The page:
The Race To Net Zero

It seems that we are being bombarded by bad climate news more and more with no end in sight. Despite the efforts of individual countries and international organisations, we are still failing to stop the growth of emissions globally. With an increase in average global temperatures and the unquestionable need for deeper and faster emission cuts, it is time for the private sector to also step up and take action in this space.

Not only is sustainable business beneficial to the environment, but studies have shown that for businesses it can lead to long-term financial success, thanks in large to the “Sustainable Consumer”. The B2C nature of sales puts retailers in a unique position compared to other industries.

Consumers are willing to pay more for sustainably sourced and/or produced products, and this willingness to pay more is even greater among Millennials and parents. And as Generation Z is entering the workforce, studies show a preference for sustainable goods. When we look at behaviour around sustainability at a generational level, Gen Z and Millennials are much more likely to favour sustainable lifestyle choices. They are also more likely to share information about products that are good for the planet with their friends and peers. In a study conducted by EY, it was found that Gen Z represents over 20% of the population in New Zealand and will be the most significant consumer segment in terms of spend in coming years. In addition, the study showed that around 90% of New Zealanders are engaged to some degree on the topic of sustainability. Now that consumers have spoken, What does this mean for retailers?

How can retailers capitalise on the momentum of renewable energy?

Each step in the value chain, from sourcing to manufacturing to packaging to waste management, impacts the environment. This is why it’s critically important for retailers to consider the circularity of their operations.

The good news is, according to research by Greenspace, the retail sector is well ahead of other industries with a number of retail giants (Woolworths / Count Down, Aldi and Bunnings) already committing to 100% renewable energy. This is a great step forward and will no doubt prompt other retails giants to follow suit.

Demand for onsite renewable energy sources

Solar panels are becoming an increasingly common sight on rooftops and retail spaces as more landlords and owner-occupiers get on board with the idea of onsite renewable energy.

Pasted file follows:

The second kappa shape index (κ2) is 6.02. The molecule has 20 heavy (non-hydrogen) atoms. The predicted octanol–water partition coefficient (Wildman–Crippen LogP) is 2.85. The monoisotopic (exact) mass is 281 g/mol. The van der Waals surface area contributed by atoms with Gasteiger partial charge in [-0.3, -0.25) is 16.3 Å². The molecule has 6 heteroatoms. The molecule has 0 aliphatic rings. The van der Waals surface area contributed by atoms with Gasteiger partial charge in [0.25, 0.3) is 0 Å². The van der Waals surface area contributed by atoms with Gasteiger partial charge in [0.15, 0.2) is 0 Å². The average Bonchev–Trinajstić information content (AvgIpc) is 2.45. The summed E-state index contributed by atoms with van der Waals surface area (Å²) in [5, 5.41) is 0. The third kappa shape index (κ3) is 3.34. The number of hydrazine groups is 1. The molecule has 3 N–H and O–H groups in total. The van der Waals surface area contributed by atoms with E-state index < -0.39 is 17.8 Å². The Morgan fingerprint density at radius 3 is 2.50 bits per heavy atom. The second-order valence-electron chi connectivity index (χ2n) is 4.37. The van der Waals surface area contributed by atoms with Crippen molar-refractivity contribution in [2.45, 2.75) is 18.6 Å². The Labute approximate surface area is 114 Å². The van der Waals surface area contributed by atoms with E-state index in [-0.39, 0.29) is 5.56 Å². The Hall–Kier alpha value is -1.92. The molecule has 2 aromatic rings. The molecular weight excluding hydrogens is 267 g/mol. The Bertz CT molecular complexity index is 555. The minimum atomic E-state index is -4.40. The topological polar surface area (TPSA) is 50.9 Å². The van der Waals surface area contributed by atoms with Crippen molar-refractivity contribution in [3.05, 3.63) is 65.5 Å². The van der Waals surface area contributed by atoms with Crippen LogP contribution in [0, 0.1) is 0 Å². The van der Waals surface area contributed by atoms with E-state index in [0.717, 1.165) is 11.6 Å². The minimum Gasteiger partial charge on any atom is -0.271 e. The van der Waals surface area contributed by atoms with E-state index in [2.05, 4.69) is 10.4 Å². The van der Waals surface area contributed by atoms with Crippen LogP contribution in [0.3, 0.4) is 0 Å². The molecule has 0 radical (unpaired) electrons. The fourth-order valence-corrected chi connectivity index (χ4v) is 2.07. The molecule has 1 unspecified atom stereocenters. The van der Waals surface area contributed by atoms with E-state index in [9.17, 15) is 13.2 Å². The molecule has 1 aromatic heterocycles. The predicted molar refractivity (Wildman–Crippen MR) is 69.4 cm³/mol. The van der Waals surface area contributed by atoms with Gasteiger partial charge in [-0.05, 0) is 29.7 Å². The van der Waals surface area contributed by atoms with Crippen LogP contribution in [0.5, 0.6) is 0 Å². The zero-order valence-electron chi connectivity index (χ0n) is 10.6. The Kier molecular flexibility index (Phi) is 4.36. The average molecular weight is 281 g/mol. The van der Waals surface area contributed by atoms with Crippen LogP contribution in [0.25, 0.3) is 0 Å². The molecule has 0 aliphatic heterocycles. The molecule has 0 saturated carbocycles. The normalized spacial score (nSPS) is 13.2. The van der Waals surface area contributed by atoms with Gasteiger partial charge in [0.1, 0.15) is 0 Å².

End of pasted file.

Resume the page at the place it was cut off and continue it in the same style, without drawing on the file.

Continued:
Green leases

Increasing in popularity are “Green Leases” – a lease between the landlord and tenant which aims to ensure that the ongoing use and operation of the building minimises environmental impacts.

With this type of contract, the tenant and building owner look at ways to jointly lower energy use. This can often result in a financial win for both parties.

It’s no surprise that landlords and investors are realising that onsite energy provision is a sound move. Here’s why;

  • Financial benefits of being self sufficient for both the landlord and retailer
  • Potential for additional income from excess energy produced
  • Future proof your asset and stay ahead of the curve
  • Securing onsite renewable energy supply could help existing buildings compete for the best tenants.

This demand for sustainable business solutions is evident across all levels of retail and commercial assets, this includes a shift whereby the preference for landlord and tenants would be to engage contractors and subcontractors who have adopted renewable energy and sustainability practises within their business operations as well.

For RCR Infrastructure, our commitment to sustainability is evident in the structured delivery of our services, which are routinely checked and managed. Through our planning and practice, we ensure the protection of the environment by keeping environmental harm to a minimum in a sustainable, economically rewarding and technically viable way.

Get in touch with our team today and already you will have taken a step in improving your business sustainability efforts.

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